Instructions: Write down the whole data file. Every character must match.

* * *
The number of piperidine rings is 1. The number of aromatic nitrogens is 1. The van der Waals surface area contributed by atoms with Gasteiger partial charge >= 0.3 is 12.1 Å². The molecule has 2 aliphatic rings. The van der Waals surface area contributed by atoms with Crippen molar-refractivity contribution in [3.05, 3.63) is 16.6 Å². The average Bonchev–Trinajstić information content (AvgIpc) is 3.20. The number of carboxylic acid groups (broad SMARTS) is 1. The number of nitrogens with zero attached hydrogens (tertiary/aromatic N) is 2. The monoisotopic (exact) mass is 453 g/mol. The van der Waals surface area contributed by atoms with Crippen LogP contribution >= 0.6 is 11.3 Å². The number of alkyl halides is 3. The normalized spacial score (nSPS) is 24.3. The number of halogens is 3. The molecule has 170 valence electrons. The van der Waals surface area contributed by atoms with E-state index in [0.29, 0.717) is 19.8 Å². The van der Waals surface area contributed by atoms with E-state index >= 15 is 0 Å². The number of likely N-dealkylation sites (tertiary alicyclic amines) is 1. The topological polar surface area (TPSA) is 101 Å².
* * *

The number of piperidine rings is 1. The number of aromatic nitrogens is 1. The van der Waals surface area contributed by atoms with Gasteiger partial charge >= 0.3 is 12.1 Å². The molecule has 2 aliphatic rings. The van der Waals surface area contributed by atoms with Crippen molar-refractivity contribution in [3.05, 3.63) is 16.6 Å². The average Bonchev–Trinajstić information content (AvgIpc) is 3.20. The number of carboxylic acid groups (broad SMARTS) is 1. The number of nitrogens with zero attached hydrogens (tertiary/aromatic N) is 2. The monoisotopic (exact) mass is 453 g/mol. The van der Waals surface area contributed by atoms with Crippen LogP contribution >= 0.6 is 11.3 Å². The number of alkyl halides is 3. The normalized spacial score (nSPS) is 24.3. The number of halogens is 3. The molecule has 170 valence electrons. The van der Waals surface area contributed by atoms with E-state index in [0.29, 0.717) is 19.8 Å². The van der Waals surface area contributed by atoms with E-state index >= 15 is 0 Å². The number of likely N-dealkylation sites (tertiary alicyclic amines) is 1. The topological polar surface area (TPSA) is 101 Å².